State budget directors expect revenue losses to surpass the Great Recession
State budget officers say early estimates indicate that government revenue losses from the COVID-19 pandemic could be as much as double the 11% decline over two years that resulted from the Great Recession.
That’s among the new evidence of the drastic turnaround in state government finances contained in the Spring 2020 Fiscal Survey of States released Thursday by the National Association of State Budget Officers.
“It’s pretty stark, for sure,” said Kathryn White, NASBO’s director of budget process studies who led the compilation of the report. “It’s unlike anything we’ve seen before.”
White cautioned that state estimates of revenue shortfalls remain a moving target as reports of new COVID-19 outbreaks change daily.
“Some states are still anticipating declines of 20% or more,” White said. “But it is still potential revenue losses. Our current stance is that they will still well exceed the revenue loss from the Great Recession.”
The NASBO report concludes that no state could have prepared for the adverse effects of the pandemic even though states entered the crisis with a record amount of money stashed in their rainy day funds.
The median rainy day fund was the equivalent to 7.8% of a state’s general fund. States collectively had $75.5 billion in rainy day reserves at the end of fiscal 2019.
“We definitely expect the magnitude revenue declines, combined with the increased spending demands that come along with not only a recession, but also a public health crisis, together are expected to be far greater than what states have in their reserve funds,” White said.
The liberal-leaning Center on Budget and Policy Priorities estimates state budget shortfalls will total around $615 billion over the three fiscal years of 2020 through 2022.
Immediately prior to the pandemic, 42 states were on a path to have their 2020 general fund revenue collections exceed original budget projections, NASBO reported.
States overall were on track to increase spending 5.8% in the 2020 fiscal year that for 46 of them ends on June 30.
And states were forecasting a 3.4% increase in the revenue for the fiscal 2021 budget year that begins July 1.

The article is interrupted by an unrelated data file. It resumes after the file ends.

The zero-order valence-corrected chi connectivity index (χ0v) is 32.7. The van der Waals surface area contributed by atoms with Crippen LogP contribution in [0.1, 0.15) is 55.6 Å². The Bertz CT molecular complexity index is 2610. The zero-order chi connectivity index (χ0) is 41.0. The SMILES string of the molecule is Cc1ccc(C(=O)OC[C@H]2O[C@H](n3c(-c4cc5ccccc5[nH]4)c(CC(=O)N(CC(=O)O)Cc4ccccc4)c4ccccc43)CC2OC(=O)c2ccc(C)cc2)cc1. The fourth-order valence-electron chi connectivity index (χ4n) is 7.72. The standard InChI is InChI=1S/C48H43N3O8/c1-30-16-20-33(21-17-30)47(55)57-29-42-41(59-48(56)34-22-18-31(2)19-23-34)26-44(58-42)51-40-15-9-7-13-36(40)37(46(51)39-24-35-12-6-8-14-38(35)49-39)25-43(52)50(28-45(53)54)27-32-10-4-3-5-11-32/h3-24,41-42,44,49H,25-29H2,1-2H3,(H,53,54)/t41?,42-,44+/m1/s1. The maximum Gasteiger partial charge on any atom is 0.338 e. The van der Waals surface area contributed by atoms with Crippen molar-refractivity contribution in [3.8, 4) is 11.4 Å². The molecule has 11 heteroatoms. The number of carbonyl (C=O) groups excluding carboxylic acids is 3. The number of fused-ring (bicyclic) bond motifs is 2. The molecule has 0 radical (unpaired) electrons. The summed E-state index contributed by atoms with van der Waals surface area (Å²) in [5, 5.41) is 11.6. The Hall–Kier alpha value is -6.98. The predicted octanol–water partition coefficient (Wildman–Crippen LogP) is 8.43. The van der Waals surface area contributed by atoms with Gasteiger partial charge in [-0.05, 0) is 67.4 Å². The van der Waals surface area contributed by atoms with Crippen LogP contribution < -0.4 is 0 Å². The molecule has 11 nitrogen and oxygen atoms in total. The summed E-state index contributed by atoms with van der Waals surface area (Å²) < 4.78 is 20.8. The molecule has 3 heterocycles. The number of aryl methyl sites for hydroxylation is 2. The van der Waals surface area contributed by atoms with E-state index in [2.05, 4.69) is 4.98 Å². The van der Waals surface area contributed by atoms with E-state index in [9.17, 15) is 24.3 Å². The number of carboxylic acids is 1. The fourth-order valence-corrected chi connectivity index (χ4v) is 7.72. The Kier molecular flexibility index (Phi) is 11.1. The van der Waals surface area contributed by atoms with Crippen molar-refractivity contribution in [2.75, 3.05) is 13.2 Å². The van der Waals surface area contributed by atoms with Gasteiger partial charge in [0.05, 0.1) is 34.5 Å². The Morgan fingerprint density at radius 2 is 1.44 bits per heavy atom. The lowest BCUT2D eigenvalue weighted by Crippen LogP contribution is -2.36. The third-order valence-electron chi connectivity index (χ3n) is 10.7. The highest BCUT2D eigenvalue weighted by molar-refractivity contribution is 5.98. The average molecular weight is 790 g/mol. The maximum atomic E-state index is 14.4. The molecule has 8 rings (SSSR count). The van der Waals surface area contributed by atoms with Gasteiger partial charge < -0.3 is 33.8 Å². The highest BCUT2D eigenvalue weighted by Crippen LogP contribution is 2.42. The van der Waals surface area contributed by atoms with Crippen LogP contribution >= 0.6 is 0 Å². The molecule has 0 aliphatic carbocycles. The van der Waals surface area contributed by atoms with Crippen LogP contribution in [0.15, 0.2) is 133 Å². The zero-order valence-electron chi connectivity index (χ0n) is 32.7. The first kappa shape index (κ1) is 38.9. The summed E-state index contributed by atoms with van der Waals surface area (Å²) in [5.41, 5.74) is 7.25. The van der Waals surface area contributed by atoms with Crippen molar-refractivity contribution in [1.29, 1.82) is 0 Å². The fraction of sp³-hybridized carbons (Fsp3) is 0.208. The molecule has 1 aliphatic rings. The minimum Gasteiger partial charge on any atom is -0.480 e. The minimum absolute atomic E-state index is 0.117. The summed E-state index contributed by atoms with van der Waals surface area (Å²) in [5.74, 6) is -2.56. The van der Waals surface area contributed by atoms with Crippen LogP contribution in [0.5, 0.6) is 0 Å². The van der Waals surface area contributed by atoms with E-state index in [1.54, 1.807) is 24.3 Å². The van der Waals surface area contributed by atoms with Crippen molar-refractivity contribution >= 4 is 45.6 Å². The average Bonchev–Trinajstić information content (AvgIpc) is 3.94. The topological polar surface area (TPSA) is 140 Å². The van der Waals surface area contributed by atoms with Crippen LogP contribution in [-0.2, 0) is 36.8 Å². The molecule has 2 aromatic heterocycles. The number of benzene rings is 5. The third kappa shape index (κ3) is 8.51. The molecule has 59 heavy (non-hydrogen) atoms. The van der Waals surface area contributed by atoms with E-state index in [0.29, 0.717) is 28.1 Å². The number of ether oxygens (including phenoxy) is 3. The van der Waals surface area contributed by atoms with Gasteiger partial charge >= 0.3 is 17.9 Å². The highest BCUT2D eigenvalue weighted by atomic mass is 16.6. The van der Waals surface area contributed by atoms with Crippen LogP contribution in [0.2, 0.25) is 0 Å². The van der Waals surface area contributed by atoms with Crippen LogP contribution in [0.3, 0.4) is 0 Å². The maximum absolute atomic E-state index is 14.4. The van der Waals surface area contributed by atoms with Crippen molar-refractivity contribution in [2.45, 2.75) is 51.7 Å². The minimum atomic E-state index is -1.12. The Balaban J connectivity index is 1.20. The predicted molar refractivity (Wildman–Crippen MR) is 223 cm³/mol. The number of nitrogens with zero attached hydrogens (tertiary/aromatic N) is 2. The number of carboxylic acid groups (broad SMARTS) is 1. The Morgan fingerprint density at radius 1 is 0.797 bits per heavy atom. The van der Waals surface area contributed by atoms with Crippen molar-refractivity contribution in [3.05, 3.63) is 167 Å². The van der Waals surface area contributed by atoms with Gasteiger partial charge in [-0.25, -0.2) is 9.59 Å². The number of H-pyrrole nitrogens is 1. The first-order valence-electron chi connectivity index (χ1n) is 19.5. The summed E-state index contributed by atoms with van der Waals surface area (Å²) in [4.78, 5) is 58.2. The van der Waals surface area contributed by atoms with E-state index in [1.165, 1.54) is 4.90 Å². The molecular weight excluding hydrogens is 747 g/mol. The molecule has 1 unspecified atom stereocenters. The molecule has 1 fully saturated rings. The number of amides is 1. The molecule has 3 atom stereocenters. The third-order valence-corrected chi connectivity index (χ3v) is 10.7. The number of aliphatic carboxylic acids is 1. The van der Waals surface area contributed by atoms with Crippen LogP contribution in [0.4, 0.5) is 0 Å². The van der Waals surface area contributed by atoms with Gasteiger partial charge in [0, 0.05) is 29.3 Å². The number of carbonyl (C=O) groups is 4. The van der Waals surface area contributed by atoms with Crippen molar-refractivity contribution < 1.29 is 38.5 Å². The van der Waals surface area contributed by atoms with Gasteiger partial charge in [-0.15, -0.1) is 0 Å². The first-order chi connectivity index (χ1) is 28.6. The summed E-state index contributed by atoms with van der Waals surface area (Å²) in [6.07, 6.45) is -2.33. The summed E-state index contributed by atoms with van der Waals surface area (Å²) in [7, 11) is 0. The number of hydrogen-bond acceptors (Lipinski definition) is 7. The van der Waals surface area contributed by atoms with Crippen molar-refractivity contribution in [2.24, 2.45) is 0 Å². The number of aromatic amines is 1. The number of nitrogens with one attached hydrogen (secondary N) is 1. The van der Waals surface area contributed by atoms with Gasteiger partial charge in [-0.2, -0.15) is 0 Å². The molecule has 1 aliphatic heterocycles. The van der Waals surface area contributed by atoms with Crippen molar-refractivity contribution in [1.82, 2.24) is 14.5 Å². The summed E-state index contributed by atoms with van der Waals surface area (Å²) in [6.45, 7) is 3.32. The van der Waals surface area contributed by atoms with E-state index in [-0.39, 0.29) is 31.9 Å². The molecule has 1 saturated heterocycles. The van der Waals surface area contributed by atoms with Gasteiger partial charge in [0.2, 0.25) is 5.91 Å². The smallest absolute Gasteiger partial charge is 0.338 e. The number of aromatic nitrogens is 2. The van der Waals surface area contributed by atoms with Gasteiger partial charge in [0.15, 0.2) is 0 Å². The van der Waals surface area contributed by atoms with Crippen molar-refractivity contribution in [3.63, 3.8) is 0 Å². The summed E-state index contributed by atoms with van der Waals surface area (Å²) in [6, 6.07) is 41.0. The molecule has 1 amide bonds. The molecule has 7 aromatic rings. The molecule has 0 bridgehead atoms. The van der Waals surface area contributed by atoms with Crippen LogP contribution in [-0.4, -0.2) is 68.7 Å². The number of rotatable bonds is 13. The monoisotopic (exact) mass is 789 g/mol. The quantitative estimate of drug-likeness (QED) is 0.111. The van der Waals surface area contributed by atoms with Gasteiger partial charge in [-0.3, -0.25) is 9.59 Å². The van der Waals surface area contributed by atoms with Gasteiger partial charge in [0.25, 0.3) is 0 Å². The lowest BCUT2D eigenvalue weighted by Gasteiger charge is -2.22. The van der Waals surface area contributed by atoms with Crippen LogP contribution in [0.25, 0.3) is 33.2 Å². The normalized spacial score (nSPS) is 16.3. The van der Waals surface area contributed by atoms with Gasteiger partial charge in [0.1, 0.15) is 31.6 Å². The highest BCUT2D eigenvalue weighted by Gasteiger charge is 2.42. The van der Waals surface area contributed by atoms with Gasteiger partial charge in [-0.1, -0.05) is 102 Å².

But since then, at least nine states have enacted across-the-board budget cuts in response to the sudden revenue shortfalls caused by the economic shutdown resulting from stay-at-home orders.
Arkansas, Colorado, Idaho, Indiana, Missouri, Ohio, and Wisconsin are among the states where governors exercised their executive authority to reduce the budget through across-the-board or targeted cuts, NASBO said.
In addition, the Maryland Board of Public Works consisting of the governor, comptroller, and treasurer approved general fund cuts for fiscal 2020.
In Nevada, Gov. Steve Sisolak proposed state agency budget cuts for the current fiscal year that were subsequently approved by the legislature’s Interim Finance Committee.
The U.S. Commerce Department’s Bureau of Economic Analysis separately reported Thursday that real gross domestic product (GDP) decreased 5% in the first three months of this year, which is identical to an earlier estimate released in May. In the fourth quarter of 2019, real GDP increased by 2.1%.
Many states are continuing to await word from Washington on whether Congress will enact another round of emergency aid for state and local governments before enacting cuts.
In this new fiscal environment, states are facing tough decisions, looking at cutting spending, instituting layoffs, and weighing when to use the reserves they worked hard to build in recent years," the report said. "As this report went to print, states were also waiting to see what additional aid would come from the federal government. Though not expected to eliminate the need for spending reductions, additional federal aid will be necessary to avoid even more drastic and painful cuts."
NASBO reported Michigan and Oregon are among several states that have already have instituted employee furloughs. Michigan and Pennsylvania have also implemented layoffs.
“Situations are evolving rapidly,” White said.